These are just a few examples of how individuals have approached the question of feminism and the experience/reality of being female in contemporary art and culture. Whether through bringing traditional practices into question, using humour or just yelling their guts out with wild abandon, all bring us to question the world around us as it is and as it could or should be. They show us preconceived notions can be brought into question, that there is space for both anger and humour around these issues and finally, that there are alternative ways of thinking and behaving. By Kari Schmidt


I AM HERE A brief discussion of Judith Butler’s keynote lecture Fragments of Lost Life: Kent Kilch’s Visual Images after the Bombings of Gaza 2009 by Francesca Ohlert. Amsterdam, April 18 2013. This is a picture of a bed; in what once was a bedroom, in what once was a home, in what (arguably) still is Gaza. This is also a picture of so much more. Discussing conflict, especially the death and dispossession that rocked Gaza during ‘Operation Cast Lead’ in the winter of 2008-9, is never a straightforward or painless exercise. However, when it comes to analyzing destruction and its implications for space and time as well as life, there are few surgeons better than Judith Butler. In her recent Amsterdam lecture, Butler examined the effects of violence and death in terms of the self, structures, time and agency through the lens of the unmoving object that, like this bed, becomes an eerie monument to the lives it once supported. Klich’s photos are a far cry from the images of war that we are used to: armed soldiers, crying mothers and yet we find ourselves moved. Light pierces a still

frame in an act Butler considers both beautiful and violating. She goes on to explain that the broken furniture stands in for broken bodies and seemingly speaks “I am here” on behalf of their (ex?) owners. Yet there is a difficulty in locating the relationship between the object and the subject-that-is-nomore. Who is this post-war ‘I’? Is the material object now the subject? If these questions aren’t enough to get your head spinning, the same strange legacy of the object is continued in Kilch’s sort film Killing Time, which records Gazan people via their own mobile phones, in the limbo period between bombings. . They wait, (though Butler points out the inaccuracy of this term as ‘waiting’ implies a hope, which does not exist). Or rather these ghost figures simply ‘kill time’. A man sits smoking in his living room, a baby girl gurgles and reaches for the camera until eventually all the images fade to black. It’s not hard to imagine what happened next. We later learn that the majority of people featured are now dead. Their phones then have become an odd obituary; again the materials outlive the lives they supported.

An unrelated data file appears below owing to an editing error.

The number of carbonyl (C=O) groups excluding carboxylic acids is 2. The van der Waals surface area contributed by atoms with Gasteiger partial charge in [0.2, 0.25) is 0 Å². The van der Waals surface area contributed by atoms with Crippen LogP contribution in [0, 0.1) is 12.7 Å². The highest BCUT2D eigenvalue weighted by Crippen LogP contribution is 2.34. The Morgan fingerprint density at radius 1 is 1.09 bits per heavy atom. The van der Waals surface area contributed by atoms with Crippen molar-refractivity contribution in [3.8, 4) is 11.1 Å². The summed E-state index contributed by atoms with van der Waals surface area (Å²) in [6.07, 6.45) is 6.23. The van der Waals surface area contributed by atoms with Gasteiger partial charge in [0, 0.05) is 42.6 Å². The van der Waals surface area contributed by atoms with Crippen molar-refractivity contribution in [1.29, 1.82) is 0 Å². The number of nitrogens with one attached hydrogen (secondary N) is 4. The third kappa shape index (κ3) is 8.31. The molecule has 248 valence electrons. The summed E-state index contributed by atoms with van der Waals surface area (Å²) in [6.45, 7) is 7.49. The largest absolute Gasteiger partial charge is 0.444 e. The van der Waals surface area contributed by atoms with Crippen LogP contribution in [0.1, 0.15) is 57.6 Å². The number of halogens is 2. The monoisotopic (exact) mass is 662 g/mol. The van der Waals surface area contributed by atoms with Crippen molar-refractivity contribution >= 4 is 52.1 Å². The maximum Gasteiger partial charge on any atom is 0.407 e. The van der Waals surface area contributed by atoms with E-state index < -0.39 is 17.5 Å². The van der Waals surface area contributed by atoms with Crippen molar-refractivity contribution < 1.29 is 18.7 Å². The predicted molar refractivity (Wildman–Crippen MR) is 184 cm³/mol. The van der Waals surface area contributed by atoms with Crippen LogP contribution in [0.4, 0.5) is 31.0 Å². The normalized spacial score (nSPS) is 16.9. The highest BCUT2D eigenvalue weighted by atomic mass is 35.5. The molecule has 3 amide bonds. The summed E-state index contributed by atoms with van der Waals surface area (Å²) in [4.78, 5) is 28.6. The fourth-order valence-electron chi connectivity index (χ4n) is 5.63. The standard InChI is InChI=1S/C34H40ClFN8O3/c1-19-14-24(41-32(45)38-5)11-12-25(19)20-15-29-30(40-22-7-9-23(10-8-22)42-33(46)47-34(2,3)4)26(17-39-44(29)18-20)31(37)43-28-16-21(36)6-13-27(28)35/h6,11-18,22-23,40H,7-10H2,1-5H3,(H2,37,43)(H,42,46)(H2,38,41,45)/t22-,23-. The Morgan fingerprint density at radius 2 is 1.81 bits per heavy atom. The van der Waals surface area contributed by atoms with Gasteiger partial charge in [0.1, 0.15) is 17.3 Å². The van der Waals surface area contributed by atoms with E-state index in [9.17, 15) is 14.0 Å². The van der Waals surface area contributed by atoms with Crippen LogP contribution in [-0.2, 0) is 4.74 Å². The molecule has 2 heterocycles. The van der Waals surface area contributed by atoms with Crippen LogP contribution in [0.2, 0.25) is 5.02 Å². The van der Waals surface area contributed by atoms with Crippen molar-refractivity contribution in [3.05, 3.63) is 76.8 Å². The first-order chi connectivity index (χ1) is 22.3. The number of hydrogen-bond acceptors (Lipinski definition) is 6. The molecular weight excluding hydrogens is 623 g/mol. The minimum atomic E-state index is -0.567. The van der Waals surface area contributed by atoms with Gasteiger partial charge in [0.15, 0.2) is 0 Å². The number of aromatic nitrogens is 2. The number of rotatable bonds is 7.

CREDITS Editor// Design // Cover Page…………………………….Kari Schmidt Sub-Editor………………………………………………………….Francesca Ohlert Words………………………………………………………………..Bryce Celestan, Kari Schmidt, Franesca Ohlert Adam Gorowitz, Sophia Seawell Photography……………………………………………………….Christopher Brown Frame illustrations……………………………………………...Kate Pleydell, Hatty Staniforth, Isobel Irwin, Reece Wykes Back cover Art…………………………………………………….Adam Marx Models……………………………………………………………….Emanuelle Christel, Adam Gorowitz, Don Hoang, Daniel Duke, Kari Schmidt, Mel Holmes, Gael Genco, Imogen Sadler, Florent Plateau , Hannah Schneider, Amanda Rubio Tumblr……………………………………………………………….Mel Holmes, Bryce Celestan, Marcus Brandford, Don Hoang, Emanuelle Christel, Sophiea Seawell, Candice Navi Misc…………………………………………………………………..De Slang, Zsa Zsa Zine Collective, Anja Sommers, Leslie Phung, Gael Genco, Maya Young-Zaleski, Emma Mark Co-Curators (exhibition)……………………………………..Kari Schmidt & Kate Pleydell Music (exhibition)……………………………………………….Caetano Carvalho, Native Eloquence, Emery Lanae Dieckmeyer, Stereocure Art (exhibition)…………………………………………………..Adam Marx, Jordan Alper & Ashley Ray, The Life Drawing Sessions, Poetry/performance (exhibition)……………………….Francesca Ohlert, Mel Holmes, Rajesh Hukam, Shanica Richardson